Breaking the Spell: Religion as a Natural Phenomenon Hardcover – 2 Mar. 2006
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'A moving, immersive and nuanced portrait of a tight-knit social world, its people and its values.'
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- ISBN-10 : 0713997893
- Hardcover : 464 pages
- Dimensions : 15.7 x 4.1 x 24.1 cm
- ISBN-13 : 978-0713997897
- Publisher : Allen Lane; First Edition (2 Mar. 2006)
- Language: : English
- Best Sellers Rank: 983,301 in Books (See Top 100 in Books)
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Compared to his atheist cohorts (in particular, his fellow horsemen Hitchens, Harris and Dawkins), Dennett is less interested in attacking religion than in understanding what we can learn about this curious phenomenon, in particular from its origins and development. Objections are pre-empted and answered calmly and persuasively. Statements are qualified and clarified to a degree that might even infuriate some readers. Bringing with him a wealth of evolutionary, anthropological and psychological research, he is never afraid to point out where more research is needed, even if this means holding back from winning an argument. Don't, however, dismiss Dennett's book as an apology; it should be welcomed as a rigorous and respectful contribution to the debate.
The title and opening chapter title tend to give away a great deal about the thinking though; "... the Spell" and "Opening Pandora's Box". Spells tend to suggest the irrational under another's control and all the evils of the world released from "Pandora's Box" - Pandora, the "all-gifted" - suggests a mind-set. However, do not let this detract from his considered thinking.
His first section, divided into three, then sub-divided into fives, examines the nature of religion, its relationship (if any) to science and various linked ideas to the idea of religion as a natural phenomenon but also asking the question "Cui bono"?
The second section, divided into eight then sub-divided into up to eight, looks at religion's early and modern days, the organisation of religion and ends with "Does God Exist?" The best until last?
Section three is divided into three sections, sub-divided into fours, beginning with "The Buyer's Guide to Religions" and ending with "Now What do We Do?" after a short section on Richard Dawkin's "memes" theory (also explored extensively by Susan Blackmore).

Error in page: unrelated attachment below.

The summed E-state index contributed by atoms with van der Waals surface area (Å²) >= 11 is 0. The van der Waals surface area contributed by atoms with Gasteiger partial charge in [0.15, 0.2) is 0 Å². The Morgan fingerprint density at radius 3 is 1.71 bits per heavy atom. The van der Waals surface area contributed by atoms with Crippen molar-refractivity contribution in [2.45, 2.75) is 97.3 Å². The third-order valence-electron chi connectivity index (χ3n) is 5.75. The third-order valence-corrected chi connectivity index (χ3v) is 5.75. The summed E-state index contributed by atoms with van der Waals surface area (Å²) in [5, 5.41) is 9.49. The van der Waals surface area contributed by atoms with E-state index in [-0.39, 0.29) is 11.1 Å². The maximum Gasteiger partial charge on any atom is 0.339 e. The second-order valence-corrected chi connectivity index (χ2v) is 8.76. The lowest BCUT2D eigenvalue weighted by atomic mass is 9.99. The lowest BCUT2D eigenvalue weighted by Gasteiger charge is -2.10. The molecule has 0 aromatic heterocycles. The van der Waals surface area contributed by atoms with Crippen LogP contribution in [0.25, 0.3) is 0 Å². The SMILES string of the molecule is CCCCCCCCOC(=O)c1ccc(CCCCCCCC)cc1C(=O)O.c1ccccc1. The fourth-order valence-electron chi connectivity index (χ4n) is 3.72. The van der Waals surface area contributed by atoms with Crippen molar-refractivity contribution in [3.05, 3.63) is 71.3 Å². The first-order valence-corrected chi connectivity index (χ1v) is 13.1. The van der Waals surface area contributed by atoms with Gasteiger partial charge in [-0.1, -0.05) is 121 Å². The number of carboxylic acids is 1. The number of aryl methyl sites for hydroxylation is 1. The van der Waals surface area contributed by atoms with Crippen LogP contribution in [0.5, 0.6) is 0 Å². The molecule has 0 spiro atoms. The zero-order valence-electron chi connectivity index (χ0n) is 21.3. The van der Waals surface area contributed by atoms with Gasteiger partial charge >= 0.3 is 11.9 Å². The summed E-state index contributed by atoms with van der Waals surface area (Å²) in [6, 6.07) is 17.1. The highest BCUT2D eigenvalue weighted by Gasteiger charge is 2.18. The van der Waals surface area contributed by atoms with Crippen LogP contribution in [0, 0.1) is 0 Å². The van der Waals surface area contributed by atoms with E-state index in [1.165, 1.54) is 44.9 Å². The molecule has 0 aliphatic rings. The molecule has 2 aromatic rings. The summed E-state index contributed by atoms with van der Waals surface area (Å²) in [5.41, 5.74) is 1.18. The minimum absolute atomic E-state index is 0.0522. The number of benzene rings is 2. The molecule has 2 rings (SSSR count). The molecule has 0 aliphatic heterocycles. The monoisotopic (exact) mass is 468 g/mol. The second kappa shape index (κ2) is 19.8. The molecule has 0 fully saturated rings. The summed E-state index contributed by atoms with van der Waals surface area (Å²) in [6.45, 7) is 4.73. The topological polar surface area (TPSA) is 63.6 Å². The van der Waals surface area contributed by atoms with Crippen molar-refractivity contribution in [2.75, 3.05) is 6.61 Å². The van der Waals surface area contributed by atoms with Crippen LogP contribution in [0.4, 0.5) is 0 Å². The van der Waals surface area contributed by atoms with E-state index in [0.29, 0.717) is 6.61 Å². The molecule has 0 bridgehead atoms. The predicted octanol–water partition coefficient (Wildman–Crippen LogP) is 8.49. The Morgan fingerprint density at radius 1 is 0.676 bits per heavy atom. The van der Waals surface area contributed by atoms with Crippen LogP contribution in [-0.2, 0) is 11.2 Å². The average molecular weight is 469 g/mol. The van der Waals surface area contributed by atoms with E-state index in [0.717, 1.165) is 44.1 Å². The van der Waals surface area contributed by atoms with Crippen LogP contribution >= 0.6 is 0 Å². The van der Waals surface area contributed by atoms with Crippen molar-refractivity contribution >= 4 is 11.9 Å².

The appendices are thirty pages long, notes twenty-three and the bibliography fourteen. This is not an irrational diatribe by an evangelising fundamentalist with a badge stating the agenda, although he does have one and his position is very clear, particularly to anyone who is familiar with his writing. It is a series of inter-connected ideas outlining why he believes what he does and tackling some of the major issues in this arena, e.g. does science have anything to say to or about religion (and "vice versa"?).
For reasons I cannot remember but probably more to do with the book's arrival than a deliberate choice of holiday reading, I found myself carrying it around the Acropolis into the temple of Athena Parthenos,the Erechtheum and Parthenon; anyone who has climbed the Athenean Acropolis in the Greek summer will know it is a struggle not for the faint-hearted. Carrying this heavy tome in an already heavy camera bag made it even more of an adventure. However, on arriving at an even keel, it made fascinating, restful reading in the coffee shop, Dennett and a cooling drink in front, the temples behind.
The approach is a slightly irritating and an odd mixture of academic, discursive, and occasionally colloquial styles(lots of asides in brackets finishing with an exclamation mark!). Dennett does sometimes go off on a tangent and you may find yourself flicking ahead to see when the book will get interesting again.
However, if you can get past the ideosyncratic writing there are lots of very interesting ideas and original ways of looking at religion and spirituality.
If you enjoyed Richard Dawkins, then this is a new perspective on some of his ideas. It isn't as easy to follow but it is worth exploring.